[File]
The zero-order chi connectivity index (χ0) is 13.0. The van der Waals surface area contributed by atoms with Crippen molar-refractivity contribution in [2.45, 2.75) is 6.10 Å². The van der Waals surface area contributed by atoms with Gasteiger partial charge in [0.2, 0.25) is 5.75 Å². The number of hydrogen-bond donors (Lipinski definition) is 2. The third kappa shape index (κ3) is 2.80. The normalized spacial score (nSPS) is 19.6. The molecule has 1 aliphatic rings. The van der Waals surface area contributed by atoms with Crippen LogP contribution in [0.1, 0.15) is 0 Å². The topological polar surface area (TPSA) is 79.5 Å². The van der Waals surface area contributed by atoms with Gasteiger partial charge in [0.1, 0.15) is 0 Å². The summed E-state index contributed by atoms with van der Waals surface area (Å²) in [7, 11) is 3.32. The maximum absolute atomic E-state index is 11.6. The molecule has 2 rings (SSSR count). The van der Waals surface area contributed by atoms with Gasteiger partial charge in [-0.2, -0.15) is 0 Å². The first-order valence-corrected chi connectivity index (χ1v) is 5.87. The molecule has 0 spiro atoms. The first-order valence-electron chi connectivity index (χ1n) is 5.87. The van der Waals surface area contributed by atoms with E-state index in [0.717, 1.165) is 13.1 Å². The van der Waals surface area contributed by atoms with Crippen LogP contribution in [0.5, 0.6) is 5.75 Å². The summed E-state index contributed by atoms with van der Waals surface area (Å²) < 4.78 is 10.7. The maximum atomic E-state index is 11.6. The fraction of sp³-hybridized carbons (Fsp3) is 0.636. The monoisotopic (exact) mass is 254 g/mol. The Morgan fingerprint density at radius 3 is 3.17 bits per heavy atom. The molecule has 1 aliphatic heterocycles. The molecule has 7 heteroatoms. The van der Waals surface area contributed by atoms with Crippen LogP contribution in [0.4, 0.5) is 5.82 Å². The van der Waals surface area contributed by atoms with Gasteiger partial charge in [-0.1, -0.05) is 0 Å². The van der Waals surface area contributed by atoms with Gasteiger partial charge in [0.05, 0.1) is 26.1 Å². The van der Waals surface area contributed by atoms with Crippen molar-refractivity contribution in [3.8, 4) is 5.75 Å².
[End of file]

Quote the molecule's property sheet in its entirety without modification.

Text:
The zero-order chi connectivity index (χ0) is 13.0. The van der Waals surface area contributed by atoms with Crippen molar-refractivity contribution in [2.45, 2.75) is 6.10 Å². The van der Waals surface area contributed by atoms with Gasteiger partial charge in [0.2, 0.25) is 5.75 Å². The number of hydrogen-bond donors (Lipinski definition) is 2. The third kappa shape index (κ3) is 2.80. The normalized spacial score (nSPS) is 19.6. The molecule has 1 aliphatic rings. The van der Waals surface area contributed by atoms with Crippen LogP contribution in [0.1, 0.15) is 0 Å². The topological polar surface area (TPSA) is 79.5 Å². The van der Waals surface area contributed by atoms with Gasteiger partial charge in [0.1, 0.15) is 0 Å². The summed E-state index contributed by atoms with van der Waals surface area (Å²) in [7, 11) is 3.32. The maximum absolute atomic E-state index is 11.6. The molecule has 2 rings (SSSR count). The van der Waals surface area contributed by atoms with Gasteiger partial charge in [-0.2, -0.15) is 0 Å². The first-order valence-corrected chi connectivity index (χ1v) is 5.87. The molecule has 0 spiro atoms. The first-order valence-electron chi connectivity index (χ1n) is 5.87. The van der Waals surface area contributed by atoms with E-state index in [0.717, 1.165) is 13.1 Å². The van der Waals surface area contributed by atoms with Crippen LogP contribution in [0.5, 0.6) is 5.75 Å². The summed E-state index contributed by atoms with van der Waals surface area (Å²) < 4.78 is 10.7. The maximum atomic E-state index is 11.6. The fraction of sp³-hybridized carbons (Fsp3) is 0.636. The monoisotopic (exact) mass is 254 g/mol. The Morgan fingerprint density at radius 3 is 3.17 bits per heavy atom. The molecule has 1 aliphatic heterocycles. The molecule has 7 heteroatoms. The van der Waals surface area contributed by atoms with Crippen LogP contribution in [0.4, 0.5) is 5.82 Å². The van der Waals surface area contributed by atoms with Gasteiger partial charge in [-0.1, -0.05) is 0 Å². The van der Waals surface area contributed by atoms with Gasteiger partial charge in [0.05, 0.1) is 26.1 Å². The van der Waals surface area contributed by atoms with Crippen molar-refractivity contribution in [3.8, 4) is 5.75 Å².